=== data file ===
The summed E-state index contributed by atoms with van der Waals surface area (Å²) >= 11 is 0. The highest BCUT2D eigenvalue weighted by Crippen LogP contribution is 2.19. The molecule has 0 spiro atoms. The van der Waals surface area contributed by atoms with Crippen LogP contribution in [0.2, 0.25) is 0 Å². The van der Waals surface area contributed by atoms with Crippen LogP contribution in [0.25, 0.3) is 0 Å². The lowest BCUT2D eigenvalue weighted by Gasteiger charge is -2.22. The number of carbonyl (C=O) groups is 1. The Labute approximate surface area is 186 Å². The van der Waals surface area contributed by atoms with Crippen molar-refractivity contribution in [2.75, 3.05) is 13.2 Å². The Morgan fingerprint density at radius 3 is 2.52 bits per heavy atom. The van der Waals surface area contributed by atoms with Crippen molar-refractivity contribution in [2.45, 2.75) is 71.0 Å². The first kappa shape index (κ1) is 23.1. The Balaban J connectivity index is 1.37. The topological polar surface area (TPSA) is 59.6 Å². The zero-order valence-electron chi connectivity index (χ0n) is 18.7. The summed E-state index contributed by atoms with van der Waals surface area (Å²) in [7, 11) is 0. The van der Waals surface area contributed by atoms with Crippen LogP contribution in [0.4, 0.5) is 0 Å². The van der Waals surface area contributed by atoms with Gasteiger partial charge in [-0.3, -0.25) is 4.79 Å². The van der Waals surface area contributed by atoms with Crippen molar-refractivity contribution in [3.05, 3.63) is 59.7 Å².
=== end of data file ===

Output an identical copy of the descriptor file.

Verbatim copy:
The summed E-state index contributed by atoms with van der Waals surface area (Å²) >= 11 is 0. The highest BCUT2D eigenvalue weighted by Crippen LogP contribution is 2.19. The molecule has 0 spiro atoms. The van der Waals surface area contributed by atoms with Crippen LogP contribution in [0.2, 0.25) is 0 Å². The van der Waals surface area contributed by atoms with Crippen LogP contribution in [0.25, 0.3) is 0 Å². The lowest BCUT2D eigenvalue weighted by Gasteiger charge is -2.22. The number of carbonyl (C=O) groups is 1. The Labute approximate surface area is 186 Å². The van der Waals surface area contributed by atoms with Crippen molar-refractivity contribution in [2.75, 3.05) is 13.2 Å². The Morgan fingerprint density at radius 3 is 2.52 bits per heavy atom. The van der Waals surface area contributed by atoms with Crippen molar-refractivity contribution in [2.45, 2.75) is 71.0 Å². The first kappa shape index (κ1) is 23.1. The Balaban J connectivity index is 1.37. The topological polar surface area (TPSA) is 59.6 Å². The zero-order valence-electron chi connectivity index (χ0n) is 18.7. The summed E-state index contributed by atoms with van der Waals surface area (Å²) in [7, 11) is 0. The van der Waals surface area contributed by atoms with Crippen LogP contribution in [0.4, 0.5) is 0 Å². The van der Waals surface area contributed by atoms with Gasteiger partial charge in [-0.3, -0.25) is 4.79 Å². The van der Waals surface area contributed by atoms with Crippen molar-refractivity contribution in [3.05, 3.63) is 59.7 Å².